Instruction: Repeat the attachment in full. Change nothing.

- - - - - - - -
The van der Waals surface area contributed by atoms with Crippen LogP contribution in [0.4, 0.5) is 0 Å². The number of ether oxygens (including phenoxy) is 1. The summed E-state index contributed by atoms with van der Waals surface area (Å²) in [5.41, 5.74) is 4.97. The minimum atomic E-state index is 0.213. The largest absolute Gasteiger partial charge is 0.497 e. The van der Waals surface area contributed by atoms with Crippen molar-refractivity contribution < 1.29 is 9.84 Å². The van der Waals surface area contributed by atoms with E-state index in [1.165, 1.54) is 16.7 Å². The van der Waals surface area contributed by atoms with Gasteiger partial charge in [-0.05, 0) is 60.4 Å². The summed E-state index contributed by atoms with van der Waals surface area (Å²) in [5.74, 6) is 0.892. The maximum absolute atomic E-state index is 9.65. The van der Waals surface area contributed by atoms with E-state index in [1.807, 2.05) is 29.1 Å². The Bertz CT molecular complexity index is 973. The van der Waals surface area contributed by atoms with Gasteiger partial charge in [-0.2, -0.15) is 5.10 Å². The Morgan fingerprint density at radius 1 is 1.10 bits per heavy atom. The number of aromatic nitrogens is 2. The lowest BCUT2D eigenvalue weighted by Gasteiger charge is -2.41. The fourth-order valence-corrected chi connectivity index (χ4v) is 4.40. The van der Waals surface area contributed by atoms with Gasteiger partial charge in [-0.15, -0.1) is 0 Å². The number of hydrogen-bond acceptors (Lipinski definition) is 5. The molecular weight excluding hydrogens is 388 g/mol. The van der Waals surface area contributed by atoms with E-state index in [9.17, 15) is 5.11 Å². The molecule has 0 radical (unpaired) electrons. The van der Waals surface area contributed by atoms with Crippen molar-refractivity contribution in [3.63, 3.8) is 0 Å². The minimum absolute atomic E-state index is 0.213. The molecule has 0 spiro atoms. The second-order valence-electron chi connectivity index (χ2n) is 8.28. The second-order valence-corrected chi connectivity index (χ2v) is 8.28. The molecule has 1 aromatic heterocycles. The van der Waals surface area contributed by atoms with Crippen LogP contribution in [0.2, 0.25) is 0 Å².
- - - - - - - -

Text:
The van der Waals surface area contributed by atoms with Crippen LogP contribution in [0.4, 0.5) is 0 Å². The number of ether oxygens (including phenoxy) is 1. The summed E-state index contributed by atoms with van der Waals surface area (Å²) in [5.41, 5.74) is 4.97. The minimum atomic E-state index is 0.213. The largest absolute Gasteiger partial charge is 0.497 e. The van der Waals surface area contributed by atoms with Crippen molar-refractivity contribution < 1.29 is 9.84 Å². The van der Waals surface area contributed by atoms with E-state index in [1.165, 1.54) is 16.7 Å². The van der Waals surface area contributed by atoms with Gasteiger partial charge in [-0.05, 0) is 60.4 Å². The summed E-state index contributed by atoms with van der Waals surface area (Å²) in [5.74, 6) is 0.892. The maximum absolute atomic E-state index is 9.65. The van der Waals surface area contributed by atoms with E-state index in [1.807, 2.05) is 29.1 Å². The Bertz CT molecular complexity index is 973. The van der Waals surface area contributed by atoms with Gasteiger partial charge in [-0.2, -0.15) is 5.10 Å². The Morgan fingerprint density at radius 1 is 1.10 bits per heavy atom. The number of aromatic nitrogens is 2. The lowest BCUT2D eigenvalue weighted by Gasteiger charge is -2.41. The fourth-order valence-corrected chi connectivity index (χ4v) is 4.40. The van der Waals surface area contributed by atoms with Gasteiger partial charge in [-0.15, -0.1) is 0 Å². The number of hydrogen-bond acceptors (Lipinski definition) is 5. The molecular weight excluding hydrogens is 388 g/mol. The van der Waals surface area contributed by atoms with E-state index in [9.17, 15) is 5.11 Å². The molecule has 0 radical (unpaired) electrons. The van der Waals surface area contributed by atoms with Crippen molar-refractivity contribution in [3.63, 3.8) is 0 Å². The minimum absolute atomic E-state index is 0.213. The molecule has 0 spiro atoms. The second-order valence-electron chi connectivity index (χ2n) is 8.28. The second-order valence-corrected chi connectivity index (χ2v) is 8.28. The molecule has 1 aromatic heterocycles. The van der Waals surface area contributed by atoms with Crippen LogP contribution in [0.2, 0.25) is 0 Å².